SWN Production Company, LLC v. BlueBeck, LTD

Filing 84

MEMORANDUM (Order to follow as separate docket entry) re 77 MOTION for Attorney Fees , Costs and Expenses filed by Blue Beck, LTD Signed by Honorable Malachy E Mannion on 5/8/2024. (gg)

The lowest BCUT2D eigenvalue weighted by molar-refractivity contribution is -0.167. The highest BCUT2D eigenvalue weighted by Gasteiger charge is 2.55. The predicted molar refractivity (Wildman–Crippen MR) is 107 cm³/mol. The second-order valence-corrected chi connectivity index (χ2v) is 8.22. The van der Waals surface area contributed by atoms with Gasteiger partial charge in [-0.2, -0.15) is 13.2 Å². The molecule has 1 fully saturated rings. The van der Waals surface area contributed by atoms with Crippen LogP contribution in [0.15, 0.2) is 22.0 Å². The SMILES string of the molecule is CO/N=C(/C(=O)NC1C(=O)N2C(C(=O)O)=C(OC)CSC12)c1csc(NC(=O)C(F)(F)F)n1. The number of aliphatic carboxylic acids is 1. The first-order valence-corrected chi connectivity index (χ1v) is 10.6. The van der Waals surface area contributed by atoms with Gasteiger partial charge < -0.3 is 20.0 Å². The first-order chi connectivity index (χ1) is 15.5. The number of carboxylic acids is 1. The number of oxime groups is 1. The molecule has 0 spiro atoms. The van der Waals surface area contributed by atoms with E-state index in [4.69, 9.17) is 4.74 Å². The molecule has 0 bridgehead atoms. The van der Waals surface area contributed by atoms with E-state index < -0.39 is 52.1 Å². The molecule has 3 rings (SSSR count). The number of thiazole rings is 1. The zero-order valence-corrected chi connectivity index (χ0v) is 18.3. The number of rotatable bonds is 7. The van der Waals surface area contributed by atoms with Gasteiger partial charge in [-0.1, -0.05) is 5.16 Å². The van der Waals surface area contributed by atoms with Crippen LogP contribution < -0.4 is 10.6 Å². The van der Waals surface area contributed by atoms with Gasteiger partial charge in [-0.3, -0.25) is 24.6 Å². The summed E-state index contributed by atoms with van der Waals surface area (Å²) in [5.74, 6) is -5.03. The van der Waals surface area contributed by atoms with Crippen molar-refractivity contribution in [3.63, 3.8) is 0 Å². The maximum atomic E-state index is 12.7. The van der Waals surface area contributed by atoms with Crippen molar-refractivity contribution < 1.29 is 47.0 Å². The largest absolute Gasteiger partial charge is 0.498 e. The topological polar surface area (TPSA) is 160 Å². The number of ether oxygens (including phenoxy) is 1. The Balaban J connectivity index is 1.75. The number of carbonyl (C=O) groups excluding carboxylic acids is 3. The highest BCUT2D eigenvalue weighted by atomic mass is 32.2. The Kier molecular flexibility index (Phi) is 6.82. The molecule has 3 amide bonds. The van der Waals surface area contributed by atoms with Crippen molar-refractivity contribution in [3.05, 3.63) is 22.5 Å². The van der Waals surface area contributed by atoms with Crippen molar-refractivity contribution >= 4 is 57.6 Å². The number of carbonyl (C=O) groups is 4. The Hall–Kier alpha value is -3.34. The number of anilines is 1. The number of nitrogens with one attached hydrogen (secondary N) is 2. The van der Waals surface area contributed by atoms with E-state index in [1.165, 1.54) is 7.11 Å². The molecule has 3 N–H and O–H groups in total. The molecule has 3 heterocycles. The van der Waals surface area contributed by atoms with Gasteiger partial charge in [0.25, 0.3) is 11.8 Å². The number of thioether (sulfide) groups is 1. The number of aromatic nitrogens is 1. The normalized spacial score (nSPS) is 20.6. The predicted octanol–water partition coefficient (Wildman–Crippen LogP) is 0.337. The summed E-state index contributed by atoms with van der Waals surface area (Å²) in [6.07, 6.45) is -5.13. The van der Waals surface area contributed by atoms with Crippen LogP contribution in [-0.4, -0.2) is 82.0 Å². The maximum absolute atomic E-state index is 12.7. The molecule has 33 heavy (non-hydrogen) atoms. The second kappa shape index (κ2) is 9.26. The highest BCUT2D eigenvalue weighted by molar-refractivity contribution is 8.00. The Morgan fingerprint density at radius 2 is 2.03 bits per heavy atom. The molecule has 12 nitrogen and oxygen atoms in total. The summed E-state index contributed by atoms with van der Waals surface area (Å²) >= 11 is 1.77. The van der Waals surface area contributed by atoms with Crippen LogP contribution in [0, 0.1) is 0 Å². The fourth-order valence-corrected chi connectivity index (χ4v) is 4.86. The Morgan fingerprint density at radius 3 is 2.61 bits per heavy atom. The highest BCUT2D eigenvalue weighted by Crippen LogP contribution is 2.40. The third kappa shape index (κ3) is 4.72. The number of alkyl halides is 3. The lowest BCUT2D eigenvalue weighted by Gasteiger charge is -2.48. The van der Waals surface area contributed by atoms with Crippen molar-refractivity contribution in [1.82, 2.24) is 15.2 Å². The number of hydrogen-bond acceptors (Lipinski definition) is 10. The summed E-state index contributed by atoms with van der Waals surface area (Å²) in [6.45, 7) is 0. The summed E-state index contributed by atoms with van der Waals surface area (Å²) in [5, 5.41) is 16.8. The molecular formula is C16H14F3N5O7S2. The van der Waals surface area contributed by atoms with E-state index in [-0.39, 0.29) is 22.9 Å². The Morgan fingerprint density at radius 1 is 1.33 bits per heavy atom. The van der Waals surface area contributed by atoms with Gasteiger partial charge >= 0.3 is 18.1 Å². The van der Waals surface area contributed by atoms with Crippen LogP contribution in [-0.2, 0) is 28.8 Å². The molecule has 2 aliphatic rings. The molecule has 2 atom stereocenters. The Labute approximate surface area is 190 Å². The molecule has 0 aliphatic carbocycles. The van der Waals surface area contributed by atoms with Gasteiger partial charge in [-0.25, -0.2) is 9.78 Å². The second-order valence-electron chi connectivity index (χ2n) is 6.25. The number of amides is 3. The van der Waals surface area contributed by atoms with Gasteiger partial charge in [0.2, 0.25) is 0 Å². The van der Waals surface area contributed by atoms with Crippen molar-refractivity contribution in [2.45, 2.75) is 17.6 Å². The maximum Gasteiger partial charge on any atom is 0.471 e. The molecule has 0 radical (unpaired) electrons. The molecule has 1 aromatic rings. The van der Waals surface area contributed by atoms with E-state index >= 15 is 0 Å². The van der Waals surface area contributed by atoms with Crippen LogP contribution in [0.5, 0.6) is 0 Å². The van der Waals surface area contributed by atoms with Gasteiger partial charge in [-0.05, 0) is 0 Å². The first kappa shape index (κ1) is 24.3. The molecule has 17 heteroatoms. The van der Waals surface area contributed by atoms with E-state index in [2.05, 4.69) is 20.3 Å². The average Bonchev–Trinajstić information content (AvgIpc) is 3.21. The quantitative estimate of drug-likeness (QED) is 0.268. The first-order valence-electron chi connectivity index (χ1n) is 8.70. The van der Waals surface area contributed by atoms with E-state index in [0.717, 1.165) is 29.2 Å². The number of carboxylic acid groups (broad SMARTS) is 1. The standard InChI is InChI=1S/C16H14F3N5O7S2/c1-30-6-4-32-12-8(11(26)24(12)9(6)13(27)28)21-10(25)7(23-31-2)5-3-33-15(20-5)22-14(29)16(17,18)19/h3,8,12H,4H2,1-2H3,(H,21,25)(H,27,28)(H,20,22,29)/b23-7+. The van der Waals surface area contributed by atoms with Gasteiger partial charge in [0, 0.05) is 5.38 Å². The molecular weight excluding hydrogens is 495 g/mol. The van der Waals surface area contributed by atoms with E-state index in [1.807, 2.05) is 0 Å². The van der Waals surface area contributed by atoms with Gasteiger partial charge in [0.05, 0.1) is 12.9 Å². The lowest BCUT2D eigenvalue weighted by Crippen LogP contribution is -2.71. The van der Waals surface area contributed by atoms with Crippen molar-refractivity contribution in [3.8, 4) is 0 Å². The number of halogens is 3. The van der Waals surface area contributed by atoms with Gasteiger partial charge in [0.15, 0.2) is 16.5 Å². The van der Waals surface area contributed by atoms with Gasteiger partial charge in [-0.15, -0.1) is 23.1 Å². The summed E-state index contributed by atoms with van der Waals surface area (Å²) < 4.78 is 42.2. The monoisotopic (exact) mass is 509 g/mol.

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UNITED STATES DISTRICT COURT MIDDLE DISTRICT OF PENNSYLVANIA SWN PRODUCTION COMPANY, LLC, Plaintiff v. BLUE BECK LTD., : : CIVIL ACTION NO. 3:22-CV-91 : (JUDGE MANNION) : Defendant : MEMORANDUM The court considers Defendant Blue Beck, Ltd.’s motion for attorneys’ fees, costs and expenses. (Doc. 77). This motion raises a threshold question: when these parties agreed that “[t]he losing Party” in an action for declaratory relief “shall pay [] the prevailing Party’s” attorneys’ fees, did they intend that a party whose declaratory action is dismissed without prejudice for ripeness pay the other’s attorneys’ fees? I. BACKGROUND Plaintiff SWN Production Company, LLC and Defendant Blue Beck, Ltd. are parties to an oil and gas lease on land in Susquehanna County, Pennsylvania. (Doc. 14-1). Plaintiff brought this action for declaratory judgment on January 18, 2022, and filed an amended complaint on March 23, 2022. (Doc. 1; Doc. 14). Asserting that Defendant was threatening to terminate the lease, Plaintiff sought certain declarations regarding the lease and the existence of defaults. (Doc. 14). Defendant moved to dismiss Plaintiff’s amended complaint, arguing, inter alia, that it should be dismissed for lack of subject-matter jurisdiction because it did not present a “case” or “controversy” as required by Article III of the Constitution. U.S. Const. art. III §2. In accordance with the court’s April 6, 2022 case management order, (Doc. 21), the parties conducted discovery while Defendant’s motion to dismiss was pending. The court dismissed Plaintiff’s Amended Complaint without prejudice on October 10, 2023, concluding that it did not “present a case or controversy as required by Article III because it is not ripe.” (Doc. 75 at 25). 2023 WL 6609019, at *9. Defendant now moves for an award of attorneys’ fees in the amount of $528,572.05 and costs and expenses in the amount of $23,548.86. (Doc. 77; Doc. 77-1). Because the parties are citizens of different states and the amount in controversy exceeds $75,000, the court exercises jurisdiction pursuant to 28 U.S.C. §1332. -2- II. LEGAL STANDARD The parties’ lease (the “Lease”) is “governed by, and construed and enforced in accordance with,” Pennsylvania law. (Doc. 14-1 §27(e)). “The fundamental rule in contract interpretation is to ascertain the intent of the contracting parties.” Lesko v. Frankford Hospital-Bucks Cnty., 15 A.3d 337, 342 (Pa. 2011). “In cases of a written contract, the intent of the parties is the writing itself.” Id. “When the words of a contract are clear and unambiguous, the intent of the parties must be ascertained from the language employed in the contract, which shall be given its commonly accepted and plain meaning.” TruServ Corp. v. Morgan’s Tool v. Supply Co., Inc., 39 A.3d 253, 260 (Pa. 2012). “A contract is ambiguous if it is reasonably susceptible of different constructions and capable of being understood in more than one sense.” Kripp v. Kripp, 849 A.2d 1159, 1163 (Pa. 2004). “The general rule within this Commonwealth is that each side is responsible for the payment of its own costs and counsel fees absent bad faith or vexatious conduct.” McMullen v. Katz, 985 A.2d 769, 775 (Pa. 2009). “This so-called ‘American Rule’ holds true unless there is express statutory authorization, a clear agreement between the parties, or some other established exception.” Id. -3- III. DISCUSSION The Lease provides that: The losing Party in any action brought to compel performance of, or to recover for breach of any covenant or condition herein contained, or for declaratory relief, shall pay to the prevailing Party’s [sic] reasonable fees, costs and expenses incurred prior to bringing such suit and its reasonable attorney and professional fees in addition to the amount of judgment and all other fees and all charges, costs and expenses incurred in such action. (Doc. 14-1 §27(k)). The Lease does not define “prevailing Party.” A. Arguments Defendant asserts that it was the prevailing party because the court granted its motion to dismiss, and so “[p]ursuant to the clear and unambiguous language of the Lease, [Plaintiff] has agreed to pay [Defendant] the amounts incurred in connection with the failed action [Plaintiff] brought … to obtain declaratory relief.” (Doc. 78 at 5). It relies on Hensley v. Eckerhart, 461 U.S. 424, 433 (1983) for the proposition that “‘[p]revailing parties’ are those that ‘succeed on any significant issue in the litigation.’” (Doc. 78 at 4). Hensley addressed the question whether a party who succeeded on only some of its claims at trial could recover attorney’s fees related to unsuccessful claims pursuant to 42 U.S.C. §1988, which allows district courts to award attorney’s fees to “the prevailing party” in a civil rights action. 461 U.S. at 426. The Court cited the -4- above language as a “typical formulation” of the “prevailing party” requirement—a formulation it described as “generous.” Id. at 433. It held that: [T]he extent of a plaintiff’s success is a crucial factor in determining the proper amount of an award of attorney’s fees under 42 U.S.C. §1988. Where the plaintiff has failed to prevail on a claim that is distinct in all respects from his successful claims, the hours spent on the unsuccessful claim should be excluded in considering the amount of a reasonable fee. Where a lawsuit consists of related claims, a plaintiff who has won substantial relief should not have his attorney’s fee reduced simply because the district court did not adopt each contention raised. But where the plaintiff achieved only limited success, the district court should award only that amount of fees that is reasonable in relation to the results obtained. Hensley, 461 U.S. at 440. Defendant also relies on United States ex rel McKinney v. DHS Techs., LLC, No. 3:11-cv-146, 2015 WL 11675668 (M.D. Pa. Oct. 27, 2015), report and recommendation adopted, 2016 WL 4592175 (M.D. Pa. 2016). McKinney involved a False Claims Act complaint. The FCA requires that complaints be served on the Government and initially filed in camera. 31 U.S.C. §3730(b)(2). “The Government may elect to intervene and proceed with the action within 60 days after it receives both the complaint and the material evidence and information.” Id. If the government does elect to intervene and proceed with such an action, the FCA provides that “reasonable attorneys’ fees and costs … shall be awarded against the defendant” to the plaintiff’s counsel. Id. §3730(d)(1); 2015 WL 11675668, at -5- *3. In McKinney, the government decided to intervene in one of the plaintiff’s claims, so the plaintiff was “undeniabl[y]” entitled to recover “some attorneys’ fees and costs.” 2015 WL 11675668 at **2–3. This statutory framework renders McKinney wholly irrelevant to the issue whether Defendant was the “prevailing party” here. 1 Plaintiff counters that Defendant was not the “prevailing party” in this action because the Amended Complaint was dismissed for lack of subjectmatter jurisdiction. (Doc. 79 at 13). It posits that the Lease “contemplates the entry of a judgment” before awarding attorneys’ fees, since §27(k) refers to fees “in addition to the amount of judgment.” (Id. at 14; Doc. 14-1 §27(k)). Because the court here has not entered a judgment in Defendant’s favor, Plaintiff argues, Defendant has not prevailed. Plaintiff offers Sellers v. Local 1598, Dist. Council 88, Am. Fed’n of State, Cnty. & Mun. Emps., AFL-CIO, 614 F. Supp. 141 (E.D. Pa. 1985) and Hygienics Direct Co. v. Medline Indus., Inc., 33 Fed. App’x 621 (3d Cir. 2002) (non-precedential) in support of its position. Defendant cited McKinney to support the proposition that “Bluebeck was the prevailing party in this action by virtue of the Court granting Bluebeck’s Motion to Dismiss.” (Doc. 78 at 4). The court assumes this citation was made in error. 1 -6- The plaintiff in Sellers, who was suspended without pay from her township position, appealed that suspension pursuant to her labor union’s collective bargaining agreement and challenged the ensuing hearing as violative of her procedural due process rights. 614 F. Supp. at 142. She brought civil rights claims and pendent state law claims against the union and the township. Id. After the union agreed to a full evidentiary hearing before an impartial arbitrator, the court dismissed several of plaintiff’s claims as moot. Id. at 142–43. As to her claim that she was entitled to a presuspension hearing, the court found that in the circumstances such a hearing was not warranted. Id. at 143. It further determined that the plaintiff’s 42 U.S.C. §1985(3) claim was not actionable because she alleged a politically, not racially, motivated conspiracy. Id. Finally, the court declined to exercise supplemental jurisdiction over the remaining state-law claims. The plaintiff’s union moved for the award of attorney’s fees under §1988. Id. As the claims that had been dismissed for lack of subject-matter jurisdiction, the court concluded that the defendant could not be the “prevailing party” (as required by §1988) because it had “not ‘prevailed’ over the plaintiff on any issue central to the merits of the litigation.’” Id. at 144. The plaintiffs in Hygienics brought state law claims against the defendants, asserting that diversity jurisdiction existed. 33 Fed. App’x at 623. -7- During the litigation, the defendants filed a suggestion of lack of subject matter jurisdiction based on information that a partner of one plaintiff shared its state of incorporation with one of the defendants, thus destroying complete diversity. Id. at 623. Finding that the plaintiffs had failed to carry their burden of proving complete diversity, the district court dismissed the action for lack of subject matter jurisdiction. Id. at 624. Although they were given the opportunity to present additional jurisdictional evidence, the plaintiffs opted to continue the action in state court. Id. The defendants moved to assess costs, fees, and expenses pursuant to Federal Rule of Civil Procedure 54(d), 28 U.S.C. §§1919, 1920, 1927, and “the court’s inherent power.” 33 Fed. App’x at 624. The district court denied their motion. On review, the Third Circuit rejected the defendants’ argument that they were the “prevailing party” entitled to costs under Rule 54 and §1919: Medline’s argument that it was the prevailing party is not persuasive. A “prevailing party” for awarding costs is defined as “one who has been awarded some relief by the court.” County of Morris v. Nationalist Movement, 273 F.3d 527, 536 (3d Cir. 2001) (quoting Buckhannon Bd. & Care Home, Inc. v. W. Va. Dep’t of Health & Human Res., 532 U.S. 598, 603 (2001)). Further, if a court finds that it lacks subject matter jurisdiction, the court has not decided the case on the merits. Ray v. Eyster (In re Orthopedic ‘Bone Screw’ Prods. Liab. Litig.), 132 F.3d 152, 155 (3d Cir. 1997). Thus, a defendant cannot be considered a “prevailing party” when a complaint is dismissed for lack of jurisdiction because the defendant has not prevailed over the -8- plaintiff on any issue that is fundamental to the action. Sellers, 614 F. Supp. at 144. Hygienics, 33 Fed. App’x at 625. After Sellers and Hygienics were decided, the Supreme Court (also in the federal statutory context) disavowed “the notion that a defendant cannot ‘prevail’ unless the relevant disposition is on the merits.” CRST Van Expedited, Inc. v. E.E.O.C., 578 U.S. 419, 431 (2016). Defendant responds by noting that although the instant case is based on contract, the cases cited by Plaintiff involved attorneys’ fees claims based on statute. (Doc. 80 at 2). But the only two cases cited on this score in Defendant’s initial brief, Hensley and McKinney, also involved attorneys’ fees claims based on federal statutes. Defendant’s reply continues by observing that the issue here is “not what Congress meant” by “prevailing party,” but what the parties meant. (Id.). It asserts that the phrase should be assumed to have its plain meaning, not “to incorporate a body of law,” and not to “invoke a legal term of art.” (Id. (first citing Mercavitch v. Borough of Wyoming, No. 3:16-cv-32, 2017 WL 4273621, at *9 (M.D. Pa. Sept. 26, 2017) (“If left undefined, the words of a contract are to be given their ordinary meaning.” (quoting Kripp v. Kripp, 849 A.2d 1159, 1163 (Pa. 2004))), and then citing Bobrick Washroom Equipment, -9- Inc. v. Scranton Prods., Inc., No. 3:14-cv-853, 2023 WL 5054671, at *5 (M.D. Pa. Aug. 8, 2023))). Defendant further contends that because the fee shifting clause was drafted by Fortuna Energy, Inc., Plaintiff’s predecessor in the Lease, it should be construed against Plaintiff. Finally, Defendant suggests that precedent involving statutory fee awards should not be considered, because fee award statutes serve different purposes than do private contractual provisions. It urges that the approach employed in PPG Indus., Inc. v. Zurawin, 52 Fed. App’x 570, 580 (3d Cir. 2002) (non-precedential) control instead. The parties in PPG Industries, Inc. v. Zurawin executed a contract which contained a similar “prevailing party” attorneys’ fees provision. 2001 U.S. Dist. LEXIS 2469 at *2 (W.D. Pa. Feb. 28, 2001). Of the plaintiff’s fourteen claims relating to that contract, the defendant had avoided liability on ten and the plaintiff had succeeded on four. Similarly, though the plaintiff had won more than $400,000, the defendant had avoided more than $3.5 million in damages. Id. at *23. The district court concluded that, based on this outcome, the defendant was the “prevailing party.” Id. The Third Circuit agreed with the district court that “the proper standard for determining which litigant is a ‘prevailing party’ under a contractual - 10 - provision regarding attorneys’ fees should compare the relief sought by each litigant to the relief each litigant actually received.” 52 Fed. App’x 570, 580. It applied this approach to the parties there as follows: As the District Court observed, Zurawin recovered a small portion of the total damages he sought for breach of the December Agreement and its purported oral modifications. By contrast, PPG’s main goal in this litigation was to obtain a declaration that it was not liable on any potential claims by Zurawin arising out of the December Agreement, and PPG substantially achieved the result it desired by obtaining a judgment that PPG was not liable for the majority of the relief Zurawin sought. PPG thus obtained a significantly greater portion of the relief it sought than did Zurawin. Hence, the District Court did not err in finding that PPG was the ‘prevailing party’ under the attorneys’ fee provision of the December Agreement. 52 Fed App’x at 580. Defendant here asserts that Plaintiff “sought a declaration that there were no events of default under the Lease, and sought an award of attorneys’ fees. It failed to obtain that relief. [Defendant] sought dismissal of the complaint. It obtained the relief that it sought.” (Doc. 80 at 4). It further offers this observation by the district court in Zurawin: “Relief” implies a change for the better that results from the litigation process. A defendant’s avoidance of liability does not seem to fit comfortably within the definition of “relief”; it may mean no change at all, but simply a preservation of the status quo. We believe avoidance of the liability nonetheless must be considered in determining the prevailing party. When a party faces the risk of losing something valuable through the legal process, and escapes that risk, such an outcome is positive, and therefore should be considered a success. For example, a defendant which has no counterclaims but successfully defends - 11 - nine out of ten of the plaintiff’s claims generally should be considered as prevailing. 2001 U.S. Dist. LEXIS 2469 at **12–13. B. Plain meaning of “prevailing Party” Again, to ascertain the parties’ intent, the court considers the language of the contract, giving terms their “commonly accepted and plain meaning.” TruServ Corp. Inc., 39 A.3d at 260. And because the Lease is governed by Pennsylvania law, the court reviews Pennsylvania precedent interpreting the plain meaning of “prevailing party.” The court finds Defendant’s position that the Lease should be construed against Plaintiff unavailing. While it is true that “[a]ny ambiguities” in a contract “shall be construed against the contract drafter,” Wert v. Manorcare of Carlisle PA, LLC, 124 A.3d 1248, 1260 (Pa. 2015), Defendant does not contend that the fee-shifting provision is ambiguous. (See Doc. 80 at 2 (“[I]t should be assumed that the parties intended the phrase [‘prevailing party’] to have its plain language meaning.”)). So there is no occasion to resort to this rule of construction. A similar contractual provision was at issue in Profit Wize Marketing v. Wiest, 812 A.2d 1270 (Pa. Super. Ct. 2002), which is cited by Plaintiff. (Doc. 9 at 13). The parties there, an employer and employee, agreed that “if Employer prevails in any suit or action under this Agreement, Employee shall reimburse Employer for its expenses incurred in connection with such suit or - 12 - action, including without limitation, its attorney’s fees and costs.” Id. at. 1272. When the employee resigned and joined a competitor, the employer sought a preliminary injunction to enforce their agreement’s restrictive covenants. Id. Before the motion was decided, however, the parties stipulated to the entry of a permanent injunction, agreeing that the employee would not communicate with certain customers for a year. Id. The employer reserved the right to claim attorneys’ fees, and the trial court granted a partial amount, but the Superior Court reversed. Id. at 1273, 1277. Because the parties in Profit Wize had not defined “prevails,” the Superior Court considered dictionary definitions. Id. at 1275 (first citing prevail, Merriam Webster’s Collegiate Dictionary, 7th ed. At 924 (“to gain ascendancy through strength or superiority: TRIUMPH”), and then citing prevail, Black’s Law Dictionary, 7th ed. at 1206 (“to obtain the relief sought in an action; to win a lawsuit”)). The court reasoned that the employer had not prevailed, because “the lower court never reached the merits of the case or vindicated [its] position.” Id. The settlement agreement, it explained, was “a compromise,” in which “[n]either party … emerge[d] as the clear-cut winner.” Id. at 1275. The court further noted that: [T]he noun, “prevailing party,” is commonly defined as “a party in whose favor a judgment is rendered, regardless of the amount of damages awarded.” [citing Black’s Law Dictionary]. While this definition encompasses those situations where a party receives - 13 - less relief than was sought or even nominal relief, its application is still limited to those circumstances where the fact finder declares a winner and the court enters judgment in that party’s favor. Id. at 1275–76. The Superior Court also declined to consider interpretations of “prevailing party” as used in federal statutes, because such interpretations are made in view of different considerations. Id. at 1276; see also Zurawin, 2001 U.S. Dist. LEXIS 2469 at **6–8; Shadis v. Beal, 685 F.2d 824, 829 (3d Cir. 1982) (explaining that the Fee Awards Act “must be liberally construed” to “promote the enforcement of the Federal Civil Rights Act”). For the same reason, this court resists applying such interpretations here, though the parties understandably (given the dearth of precedent involving contracts) discussed them. At any rate, applying those interpretations would not yield a clear answer to the instant question. Defendant has not cited a different meaning given to the term “prevailing party” by Pennsylvania courts, and this court has not located one. So, as a “prevailing party” is one in whose favor a judgment is entered, Profit Wize, 812 A.2d at 1275, the court observes that a “judgment” is “[a] court’s final determination of the rights and obligations of the parties in a case.” Judgement, Black’s Law Dictionary, 11th ed.; Borough of West Conshohocken v. Soppick, 164 A.3d 555, 559–60 (Pa. Commw. Ct. 2017). - 14 - The court here dismissed Plaintiff’s complaint without prejudice. (Doc. 76). This was not a final determination of the rights and obligations of the parties; rather, it left the parties’ rights and obligations unchanged. Plaintiff remained free to refile the action once the jurisdictional bar receded. It thus cannot be said that this disposition rendered Defendant a prevailing party. Indeed, the parties’ dispute has continued, since Defendant has filed an action against Plaintiff centered on the same allegedly unpaid royalties. (Case No. 3:23-cv-2095, M.D. Pa.). So Defendant’s motion for attorneys’ fees is premature. The court is not persuaded that Zurawin, which is not precedential and was decided before Profit Wize, 2 compels a different conclusion. Zurawin considered a matter that had been decided on the merits, and in which the defendant had “substantially achieved the result it desired by obtaining a judgment that [it] was not liable for the majority of the relief [the plaintiff] To be sure, neither is Profit Wize, a Pennsylvania Superior Court decision, binding precedent. See State Farm Fire & Cas. Co. v. Estate of Mehlman, 589 F.3d 105, 107 n.2 (3d Cir. 2009) (explaining that, in interpreting Pennsylvania law, “we treat Pennsylvania Supreme Court opinions as binding precedent and Pennsylvania Superior Court opinions as persuasive precedent”). 2 - 15 - sought.” 52 Fed App’x at 580. Here, by contrast, Defendant obtained no judgment. In addition, as Plaintiff points out, (Doc. 79 at 14), the Lease provides for attorneys’ fees “in addition to the amount of judgment.” (Doc. 14-1 §27(k)). This language further suggests that the Lease considers a prevailing party to be one which has won a judgment. C. Conclusion – Prevailing Party Considering the ordinary meaning of the term “prevailing party,” whose “application is … limited to those circumstances where the fact finder declares a winner and the court enters a judgment in that party’s favor,” Profit Wize, 812 A.2d at 1275–76, the court concludes that because Defendant has not received a judgment in its favor, it is not a prevailing party. It is therefore not entitled to an award of attorneys’ fees under the Lease. D. Defendant’s alternative argument Defendant alternatively contends that it should be entitled to attorneys’ fees because the action was unreasonable, citing Christiansburg Garment Co. v. EEOC, 434 U.S. 412 (1978).3 (Doc. 80 at 6). First, this case involves As Defendant acknowledges, Christiansburg dealt with section 706(k) of the Civil Rights Act of 1964, 42 U.S.C. §2000e-5(k), which allows a district court, “in its discretion,” to award attorneys’ fees to “the prevailing party.” 434 U.S. at 421–22. 3 - 16 - a contractual provision, not, as in Christiansburg, a civil rights action. In any event, that a civil rights action was “unreasonable, frivolous, or without foundation” is not an independent basis for awarding attorneys’ fees; it is a requirement additional to prevailing. See CRST Van Expedited, Inc. v. EEOC, 578 U.S. 419, 422–23 (2016) (“When a defendant is the prevailing party on a civil rights claim, the Court has held, district courts may award attorney’s fees if the plaintiff’s ‘claim was frivolous, unreasonable, or groundless,’ or if ‘the plaintiff continued to litigate after it clearly became so.’” (quoting Christianburg, 424 U.S. at 422)). And the court does not find that Plaintiff was unreasonable in seeking declarations regarding the Lease’s scope and the existence of default after Defendant had continually asserted that Plaintiff was in default on royalty payments without specifying what it believed owed. (Doc. 14-3; Doc. 14-5; Doc. 14-8). - 17 - IV. CONCLUSION For the foregoing reasons, the court concludes that Defendant is not entitled to an award of attorneys’ fees, costs, and expenses. Its motion will therefore be denied. An appropriate order will issue. s/ Malachy E. Mannion MALACHY E. MANNION United States District Judge DATE: May 8, 2024 22-91-02 - 18 -